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May 24, 2019 / 18:10

Beijing threatens South China Sea marine ecology; Hanoi raises voice

Chinese fleets accompanied by motherships harvest clams by destroying coral reefs.

Spokeswoman of the Vietnamese foreign ministry Le Thi Thu Hang said that the exploiting of natural resources in the South China Sea must closely follow international laws in answering to a question on the destructive exploitation of Chinese clam harvesting fleets. 
Vietnamese Spokeswoman of Foreign Ministry Le Thi Thu Hang. Photo: Zing
Spokeswoman Le Thi Thu Hang. Photo: Zing
Any harvesting activities must respect sovereignty jurisdiction of related coastal countries and comply with other countries’ rules on marine ecology, the spokeswoman said in a press briefing on May 23. 

Local media Zing.vn asked about the issue following concerns about the destruction of vast swaths of coral reef by Chinese fleets that were raised by the Center for Strategic and International Studies (CSIS)’s Asia Maritime Transparency Initiative (AMTI). 

The fleets, which typically include dozens of small fishing vessels accompanied by a handful of larger “motherships”, extract endangered giant clams, AMTI said in a report released on May 20. 

Since late 2018, satellite imagery has shown the frequent operations of these fleets at Scarborough Shoal and throughout Vietnam’s Hoang Sa (Paracels) archipelago, including Bombay Reef.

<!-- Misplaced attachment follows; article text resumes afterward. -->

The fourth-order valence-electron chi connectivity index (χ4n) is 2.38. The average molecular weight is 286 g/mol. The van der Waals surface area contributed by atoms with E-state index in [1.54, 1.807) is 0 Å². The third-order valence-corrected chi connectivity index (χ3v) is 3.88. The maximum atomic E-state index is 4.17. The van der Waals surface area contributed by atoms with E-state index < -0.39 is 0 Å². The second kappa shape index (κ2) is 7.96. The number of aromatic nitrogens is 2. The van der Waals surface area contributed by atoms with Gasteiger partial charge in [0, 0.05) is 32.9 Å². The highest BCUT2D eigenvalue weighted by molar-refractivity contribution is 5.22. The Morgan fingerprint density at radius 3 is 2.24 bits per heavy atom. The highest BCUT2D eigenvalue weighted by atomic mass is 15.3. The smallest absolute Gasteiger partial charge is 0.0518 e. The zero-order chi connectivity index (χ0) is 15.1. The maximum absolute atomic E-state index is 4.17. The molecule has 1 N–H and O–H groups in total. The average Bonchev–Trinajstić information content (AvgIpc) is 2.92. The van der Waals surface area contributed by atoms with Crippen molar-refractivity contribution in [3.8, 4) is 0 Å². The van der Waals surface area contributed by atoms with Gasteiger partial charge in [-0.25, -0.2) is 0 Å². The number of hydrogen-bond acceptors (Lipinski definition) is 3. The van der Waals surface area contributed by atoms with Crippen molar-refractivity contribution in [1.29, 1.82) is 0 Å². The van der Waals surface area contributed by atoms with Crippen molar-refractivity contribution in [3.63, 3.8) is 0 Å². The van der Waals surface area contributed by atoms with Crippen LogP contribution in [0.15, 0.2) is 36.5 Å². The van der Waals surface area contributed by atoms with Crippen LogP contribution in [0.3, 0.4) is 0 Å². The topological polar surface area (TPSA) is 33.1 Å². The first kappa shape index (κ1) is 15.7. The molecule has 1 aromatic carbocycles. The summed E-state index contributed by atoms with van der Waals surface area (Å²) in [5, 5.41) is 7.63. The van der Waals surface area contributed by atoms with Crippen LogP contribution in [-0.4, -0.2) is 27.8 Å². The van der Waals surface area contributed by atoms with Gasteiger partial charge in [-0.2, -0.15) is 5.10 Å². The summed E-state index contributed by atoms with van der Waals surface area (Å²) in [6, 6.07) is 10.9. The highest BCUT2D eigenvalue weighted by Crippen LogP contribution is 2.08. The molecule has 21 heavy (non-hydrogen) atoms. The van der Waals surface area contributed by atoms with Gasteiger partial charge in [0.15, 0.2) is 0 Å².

Chinese fleets harvest clams in the sea. Photo: CSIS
Chinese fleets harvest clams in the sea. Photo: CSIS
From 2012 to 2015, Chinese clam harvesters severely damaged or destroyed at least 28 reefs across the South China Sea, Victor Robert Lee said in an article posted on The Diplomat. 

The poachers’ methods are destructive by anchoring their boats and then dragging the reinforced props of their outboard motors across the reef surface to break up the coral, allowing the clams to be easily lifted out. 

Such method has resulted devastating to marine ecology. 

In July 2016, the arbitral tribunal that ruled on a case brought against Beijing by Manila found that China had failed to fulfill its obligations under international law to protect the marine environment.

The sediment plumes are visible in images after the destructive harvesting. Photo: CSIS
The sediment plumes are visible in images after the destructive harvesting. Photo: CSIS
The tribunal’s testimony documented more than 25,000 acres of damage to shallow reef surfaces as a result of Chinese clam extraction as of 2016 (compared to roughly 15,000 acres damaged by dredging and landfill activities to create China’s artificial islands).

Chinese authorities are aware of and appear to condone the activities of these fleets.

The clam shells are transported back to Hainan Province where they fetch thousands of dollars each in a thriving market for jewelry and statuary.